(Bloomberg) -- Pope Francis arrived in the Democratic Republic of Congo on a four-day visit to the biggest Roman Catholic community in Africa, where he’ll use his presence to draw attention to conflict and poverty in the country that have displaced more than 5.6 million people.

Francis will meet political leaders Tuesday and is due to hold an open-air mass at N’Dolo Airport in the capital, Kinshasa, on Wednesday that’s expected to draw more than 1 million people. He’ll also visit with civil society groups and host Catholic catechists and young people at the national stadium on Thursday.

About 52 million Congolese, or roughly half the population are Catholic, according to the Vatican, making the church one of the nation’s most powerful institutions. Conflict has plagued the country’s eastern region since the mid-1990s, when the aftermath of a civil war and genocide in neighboring Rwanda spread over the border. More than 100 armed groups remain active in eastern Congo, fighting over a plethora of demands and grievances.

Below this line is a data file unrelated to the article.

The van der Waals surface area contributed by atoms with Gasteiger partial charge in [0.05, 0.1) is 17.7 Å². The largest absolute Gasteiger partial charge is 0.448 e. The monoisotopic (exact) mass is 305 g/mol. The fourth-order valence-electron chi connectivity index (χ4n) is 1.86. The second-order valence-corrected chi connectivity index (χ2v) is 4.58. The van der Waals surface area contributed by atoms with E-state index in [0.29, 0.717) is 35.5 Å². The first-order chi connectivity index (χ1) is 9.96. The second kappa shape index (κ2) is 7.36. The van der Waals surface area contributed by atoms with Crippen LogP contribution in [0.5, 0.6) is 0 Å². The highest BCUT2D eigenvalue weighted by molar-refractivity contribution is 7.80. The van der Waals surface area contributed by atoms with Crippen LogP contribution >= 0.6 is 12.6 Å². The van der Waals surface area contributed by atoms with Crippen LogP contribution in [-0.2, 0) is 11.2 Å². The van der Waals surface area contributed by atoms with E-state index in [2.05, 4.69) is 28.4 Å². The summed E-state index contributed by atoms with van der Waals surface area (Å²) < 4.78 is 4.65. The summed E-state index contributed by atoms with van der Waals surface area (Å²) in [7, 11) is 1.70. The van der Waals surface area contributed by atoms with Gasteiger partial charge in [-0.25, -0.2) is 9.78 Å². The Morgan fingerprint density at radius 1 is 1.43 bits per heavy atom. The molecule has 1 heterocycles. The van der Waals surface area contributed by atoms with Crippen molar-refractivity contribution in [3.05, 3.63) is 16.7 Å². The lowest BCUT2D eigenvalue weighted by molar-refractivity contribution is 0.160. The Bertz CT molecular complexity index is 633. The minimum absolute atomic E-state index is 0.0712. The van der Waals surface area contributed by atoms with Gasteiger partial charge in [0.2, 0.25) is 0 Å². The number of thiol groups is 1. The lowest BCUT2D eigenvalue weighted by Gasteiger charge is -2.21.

Francis canceled a planned trip to the eastern city of Goma to ensure the safety of churchgoers, the Vatican said. Congolese displaced by conflict will instead fly to Kinshasa to meet with the Pope on Wednesday. The papal visit to Congo is the first since John Paul II traveled there in 1985.

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According to the Vatican, the church provides education for more than 7.5 million Congolese students from preschool to university, and runs a vast network of hospitals, clinics, orphanages and elderly care homes throughout the country, Africa’s second-largest by landmass.

Francis will meet with Congo’s bishops before leaving on Friday for South Sudan. The nation’s bishops are key players in Congo’s electoral politics and powerful critics of the government’s management of its natural resources.

Congo is home to large mineral deposits including copper, cobalt and gold and its tropical forests are the world’s second-largest and key carbon sinks in the fight against climate change. Presidential elections are scheduled for December, and the church has already begun organizing voters. 

After his trip to South Sudan, Francis will have traveled to 60 countries in 40 apostolic visits abroad since becoming pope in 2013, according to the Vatican.

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